The number of students attending private school is dropping. According to data released by the U.S. Census Bureau, 4.1 million students attended private elementary and high schools in 2011, compared to 4.8 million in 2005.
The recession might be to blame for the decline as parents tighten their wallets. The growth of charter schools – which parents see as a free alternative to typical public schools – could also play a part.
If you’re considering sending your kid to private school, here are some points to consider…
Private schools are privately funded and charge annual tuition. The National Association of Independent Schools says in the 2011-2012 school year, private school tuition averaged about $19,000 a year, but can go much higher. CNNMoney recently wrote a story about Tabor Academy in Massachusetts where tuition ranges from $35,400 for day students to just under $50,000 for boarding school students.
On the other hand, your child can go to any public school in your district free. These schools are funded by property taxes, which you’ll pay every year regardless of where your child goes to school.
2. Financial aid
Financial aid is often available, but most grants and scholarships are managed by the school. For example, my friend’s son attends a private school in New Orleans, and 50 percent of his tuition is covered by the school.
While there are some national scholarships like Children’s Scholarship Fund and the Jack Kent Cooke Foundation’s Young Scholars Program, you’ll have a better chance of getting financial aid if you choose a private school with available grant programs. Even then, financial assistance can be hard to get. According to the National Association of Independent Schools, only 21.5 percent of private school students received financial aid in the 2011 – 2012 school year. The median grant was $10,340, a bit more than half the cost of average tuition.
3. Quality of local public schools
Your child doesn’t necessarily need to go to private school to get a good education. Before considering private school, visit your local public schools in person, research their rankings, and see what the school has to offer. For example, I went to Keller High School, a public school in Texas that is ranked 9 out of 10 on GreatSchools.org, so I got a good education free.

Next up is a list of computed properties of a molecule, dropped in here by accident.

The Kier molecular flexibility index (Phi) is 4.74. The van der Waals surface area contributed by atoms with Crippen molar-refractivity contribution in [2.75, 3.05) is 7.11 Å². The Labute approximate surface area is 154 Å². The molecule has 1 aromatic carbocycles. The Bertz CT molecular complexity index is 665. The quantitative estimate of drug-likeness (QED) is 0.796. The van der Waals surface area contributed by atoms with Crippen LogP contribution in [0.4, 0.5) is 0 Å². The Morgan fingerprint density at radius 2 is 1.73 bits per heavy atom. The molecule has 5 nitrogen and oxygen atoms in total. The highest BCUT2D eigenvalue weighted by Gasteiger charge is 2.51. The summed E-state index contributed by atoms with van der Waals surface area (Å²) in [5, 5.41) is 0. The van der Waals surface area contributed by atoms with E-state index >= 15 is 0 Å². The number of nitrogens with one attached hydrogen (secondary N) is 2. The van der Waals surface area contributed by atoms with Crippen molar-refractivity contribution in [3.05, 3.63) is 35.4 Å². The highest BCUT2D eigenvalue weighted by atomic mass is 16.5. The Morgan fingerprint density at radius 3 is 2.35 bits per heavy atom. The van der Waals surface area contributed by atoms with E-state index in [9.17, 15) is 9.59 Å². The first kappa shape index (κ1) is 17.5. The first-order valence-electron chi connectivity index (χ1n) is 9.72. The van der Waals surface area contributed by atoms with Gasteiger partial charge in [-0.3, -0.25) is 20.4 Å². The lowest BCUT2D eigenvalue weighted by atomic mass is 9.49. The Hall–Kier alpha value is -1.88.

To check out individual school rankings visit:
- U.S. News Best High School Rankings – rankings by state and nationally
- SchoolDigger – rankings, test scores, enrollment numbers, and comparisons to other schools in the state
- GreatSchools – rankings according to site editors and readers
Programs vary widely from public to private schools. Since public schools are regulated by local government, they’re restricted to teaching locally approved courses. For example, when I was in high school we took basic math, science, history, Texas history (yes, it was a separate course), and athletics. We also chose one elective – art, music, or drama.
Private schools offer more program options and the potential of specializing in areas like fine arts or technology. For example, the Louise S. McGehee private school in New Orleans integrates performing arts courses into the curriculum starting from pre-K.
One possible downside to a private school is a lack of socialization. Many private schools have a smaller class size than public schools and some are gender-specific. So your child might forgo the opportunity to interact with people from as many cultures and backgrounds as they’d find in public school, potentially restricting their social development.
Of course, many students thrive both socially and academically in either setting, and some parents may prefer the smaller, more nurturing environment offered by private schools.
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